Schenectady Gazette via Google News
Schenectady Gazette via Google News

Bring Back the Thor Automagic, the 1940s Hybrid Clothes/Dishwasher

Schenectady Gazette via Google News
Schenectady Gazette via Google News

In a just world, I would be able to clean my pants in a dishwasher. Despite the incredible technological advancements we've made in the past century, this still isn't possible. I can check my email in an airplane flying 35,000 feet over the ocean, but if want to throw a pair of khakis in with wine glasses after dinner I'm asking for too much all of a sudden.

When I brought up this idea to friends and co-workers, many expressed concern over dirty clothes contaminating dinnerware. Why? The desired end-result for both my laundry and my dirty dishes is the same: get clean. And as the old saying goes, "clean is clean" (that is not an old saying but let's keep moving here). Either way, were I to throw my pants in a consumer-grade dishwasher, they wouldn't come out clean as desired. Hard, slick materials like plates and glasses only require a spray and rinse, whereas soft fabrics need to soak and be agitated in order to remove the absorbed and ingrained grime. The two tasks also call for different types of detergents. Alas, my problem persists.

Wouldn't it be great if you only needed one machine? I'm not the first person to have thought this, for we all stand on the shoulders of giants.

In 1890, inventor Margaret A. Wilcox submitted a patent application for a combination clothes- and dishwasher (Shaunacy Ferro features the invention in this piece). It doesn't look as if the device, which relied on an air pump and hand crank for operation, ever made it to production, but Margaret A. Wilcox was a woman who got it. (Wilcox would later go on to achieve deserved recognition for inventing the first car heating system.)

After Wilcox's patent submission, it wasn't until the mid-1940s that the dream of a hybrid dishwasher and washing machine would come alive. That's when the Electric Household Utilities Corp. released their Thor Automagic combination clothes- and dishwasher, a machine that featured interchangeable tubs that could be swapped out depending on which items you were washing.

Here is a video showing a lucky Automagic owner testing out both features in a refurbished model:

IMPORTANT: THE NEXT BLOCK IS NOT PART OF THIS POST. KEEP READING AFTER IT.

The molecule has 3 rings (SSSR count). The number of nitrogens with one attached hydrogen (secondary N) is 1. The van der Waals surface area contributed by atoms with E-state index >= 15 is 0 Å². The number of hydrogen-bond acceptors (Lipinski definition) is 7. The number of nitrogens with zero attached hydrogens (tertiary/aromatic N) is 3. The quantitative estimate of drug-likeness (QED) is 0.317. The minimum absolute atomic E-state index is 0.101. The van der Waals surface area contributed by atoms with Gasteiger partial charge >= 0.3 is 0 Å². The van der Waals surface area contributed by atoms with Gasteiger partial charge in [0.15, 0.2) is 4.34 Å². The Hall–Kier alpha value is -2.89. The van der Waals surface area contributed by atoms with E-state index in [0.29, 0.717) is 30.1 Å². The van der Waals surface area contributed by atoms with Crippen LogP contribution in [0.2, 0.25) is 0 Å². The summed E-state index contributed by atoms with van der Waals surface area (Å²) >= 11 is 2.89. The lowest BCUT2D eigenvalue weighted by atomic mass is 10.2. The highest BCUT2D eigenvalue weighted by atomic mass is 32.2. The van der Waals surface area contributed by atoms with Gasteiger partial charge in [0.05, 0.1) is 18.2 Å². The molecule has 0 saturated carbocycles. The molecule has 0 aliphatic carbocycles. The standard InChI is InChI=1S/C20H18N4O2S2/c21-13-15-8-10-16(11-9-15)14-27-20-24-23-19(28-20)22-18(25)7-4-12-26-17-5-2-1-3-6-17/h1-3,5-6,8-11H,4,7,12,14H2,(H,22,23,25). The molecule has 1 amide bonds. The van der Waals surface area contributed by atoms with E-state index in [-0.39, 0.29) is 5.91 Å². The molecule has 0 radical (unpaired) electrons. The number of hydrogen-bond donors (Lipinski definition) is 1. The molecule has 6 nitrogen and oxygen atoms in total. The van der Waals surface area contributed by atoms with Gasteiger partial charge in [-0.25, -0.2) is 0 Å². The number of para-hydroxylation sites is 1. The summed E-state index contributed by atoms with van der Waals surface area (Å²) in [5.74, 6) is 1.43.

A paragon of versatility! Why doesn't every home in America feature this beautiful, indiscriminate cleaning cube? Take my money, Electric Household Utilities Corp., take it now!

Even though it didn't allow you to wash dishes and clothes in one giant clump (as is my ultimate dream), it's still an ingenious and space-saving idea. I currently don't own a dishwasher or a washing machine, but were this to still exist, I could knock both purchases out in one fell—and economically smart—swoop.

According to the man who refurbished the Automagic featured in this video (a 1955 version of the machine—one of its last years in production), it had "just one wash speed," which provided "a gentle agitation." The video doesn't demonstrate the Automagic's dishwashing tub attachment (it's "off to be re-galvanized"), but he assures it's "very ingenious ... you will never cross-contaminate wash and dishwash water, all held in separate tubs!!"

He's not the only one excited about the Automagic. A commenter recalls, "I grew up with one of these ... We were a family of nine so my poor Mum really needed it. I have just written a poem about it! On firework night the rabbits and guinea pigs were put in the drum (no water and switched off—natch) to save them from being frightened by the bangs!" If that isn't the loveliest remembrance of a home appliance you have ever read, please send me the lovelier ones ASAP.

When asked if this would be a viable machine today, Roy Berendsohn, the Senior Home Editor at Popular Mechanics, doesn't sound as impressed. “Combining these two appliances, I think you’ll probably end up with a machine that does one function well and the other poorly or both poorly,” he says. “It seems unlikely that you’d produce a machine that does both well. Not to mention a machine that does both well and meets the energy-saving and water-conserving standards that modern (separate) appliances do.”

It’s true, modern dishwashers only use about six gallons per cycle, whereas a washing machine will use around 40 gallons for a full load. Any water-saving benefits would likely be lost due to the unique requirements of each task.